Potential Project Ideas for Students:

These are suggested ways for student groups to resolve the issues raised by our initial question: What is the value of water?
  • How much does a bottle of water cost compared to a gallon of gasoline? If you could only use bottled or delivered water, what impact would that have on your use of water? Create and present in class a dramatic piece (skit, podcast, video, other?) to illustrate how your life might change for one day if you had to buy all your water at current bottled prices.
  • Research and develop a community action plan to address water quality issues. Present this to parents and community leaders. Write up a grant proposal seeking monetary support for taking your plan into action.
  • Take a look at various water supply protection and/or preservation of the water supply plans that are in place in your own and nearby communities. Pick the single action you feel will have the most impact because it has the potential to 'go viral' like the blue box idea. There will be a contest at the end of the project to determine the best of the best. Presentations will be made in front of parents and judges who will act as judges. The winners will be interviewed for our local newspaper.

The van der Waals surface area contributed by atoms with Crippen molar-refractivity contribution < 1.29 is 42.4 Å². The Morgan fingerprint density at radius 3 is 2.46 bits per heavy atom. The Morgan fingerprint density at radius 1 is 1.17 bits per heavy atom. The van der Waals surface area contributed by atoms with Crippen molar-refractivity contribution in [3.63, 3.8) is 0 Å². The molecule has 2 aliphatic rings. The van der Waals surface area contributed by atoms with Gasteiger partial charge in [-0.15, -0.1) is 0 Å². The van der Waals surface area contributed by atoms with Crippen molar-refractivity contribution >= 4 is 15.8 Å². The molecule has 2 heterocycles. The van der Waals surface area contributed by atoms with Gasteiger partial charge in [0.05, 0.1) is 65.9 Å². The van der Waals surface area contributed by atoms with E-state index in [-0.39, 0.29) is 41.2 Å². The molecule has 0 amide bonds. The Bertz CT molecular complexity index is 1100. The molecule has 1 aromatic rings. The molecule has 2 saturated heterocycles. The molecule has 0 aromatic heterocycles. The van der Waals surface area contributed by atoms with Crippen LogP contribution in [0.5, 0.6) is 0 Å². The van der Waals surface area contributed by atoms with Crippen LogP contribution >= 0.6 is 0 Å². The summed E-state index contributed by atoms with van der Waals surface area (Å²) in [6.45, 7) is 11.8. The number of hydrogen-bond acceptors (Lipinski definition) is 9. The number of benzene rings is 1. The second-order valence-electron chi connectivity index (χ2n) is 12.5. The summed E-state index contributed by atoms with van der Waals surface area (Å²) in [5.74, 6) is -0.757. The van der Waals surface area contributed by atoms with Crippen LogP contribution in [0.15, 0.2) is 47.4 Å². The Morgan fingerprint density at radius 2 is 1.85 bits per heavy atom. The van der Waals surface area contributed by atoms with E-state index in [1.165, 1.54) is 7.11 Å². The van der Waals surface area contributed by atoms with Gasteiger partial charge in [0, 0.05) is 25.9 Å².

• Create a Myth Busters-style mini-documentary to illustrate your conclusions about the value of water. Conduct interviews with community people to find out what they know and what they should know. Include footage from: friends &/or family, an elder or other respected person, a water or environmental expert. There is an interesting example in the Discovery Box.
  • Keep a personal journal of learning and reflections. Make special notes when you feel an experience or a resource has helped you to see the value of water in a new light. At the end of the project you will be asked to write a reflective "before and after" or "then and now" piece.
  • Create a Wikipedia-style entry about your local watershed. Be sure to cite all sources.



Video Rubric Assesment, Click Here: